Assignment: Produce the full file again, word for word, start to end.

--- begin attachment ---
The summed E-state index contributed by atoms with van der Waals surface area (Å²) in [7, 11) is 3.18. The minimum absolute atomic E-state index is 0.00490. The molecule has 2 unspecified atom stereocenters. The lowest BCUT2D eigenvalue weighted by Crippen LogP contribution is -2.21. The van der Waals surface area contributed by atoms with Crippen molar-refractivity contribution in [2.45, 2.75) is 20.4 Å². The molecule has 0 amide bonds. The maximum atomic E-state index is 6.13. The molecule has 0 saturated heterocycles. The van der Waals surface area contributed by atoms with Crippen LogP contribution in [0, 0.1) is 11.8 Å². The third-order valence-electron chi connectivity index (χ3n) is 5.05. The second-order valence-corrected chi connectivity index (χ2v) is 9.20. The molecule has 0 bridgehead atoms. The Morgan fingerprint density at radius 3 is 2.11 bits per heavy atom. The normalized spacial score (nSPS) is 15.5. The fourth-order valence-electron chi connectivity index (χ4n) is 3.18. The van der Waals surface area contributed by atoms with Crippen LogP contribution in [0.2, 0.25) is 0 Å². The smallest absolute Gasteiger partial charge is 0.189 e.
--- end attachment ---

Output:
The summed E-state index contributed by atoms with van der Waals surface area (Å²) in [7, 11) is 3.18. The minimum absolute atomic E-state index is 0.00490. The molecule has 2 unspecified atom stereocenters. The lowest BCUT2D eigenvalue weighted by Crippen LogP contribution is -2.21. The van der Waals surface area contributed by atoms with Crippen molar-refractivity contribution in [2.45, 2.75) is 20.4 Å². The molecule has 0 amide bonds. The maximum atomic E-state index is 6.13. The molecule has 0 saturated heterocycles. The van der Waals surface area contributed by atoms with Crippen LogP contribution in [0, 0.1) is 11.8 Å². The third-order valence-electron chi connectivity index (χ3n) is 5.05. The second-order valence-corrected chi connectivity index (χ2v) is 9.20. The molecule has 0 bridgehead atoms. The Morgan fingerprint density at radius 3 is 2.11 bits per heavy atom. The normalized spacial score (nSPS) is 15.5. The fourth-order valence-electron chi connectivity index (χ4n) is 3.18. The van der Waals surface area contributed by atoms with Crippen LogP contribution in [0.2, 0.25) is 0 Å². The smallest absolute Gasteiger partial charge is 0.189 e.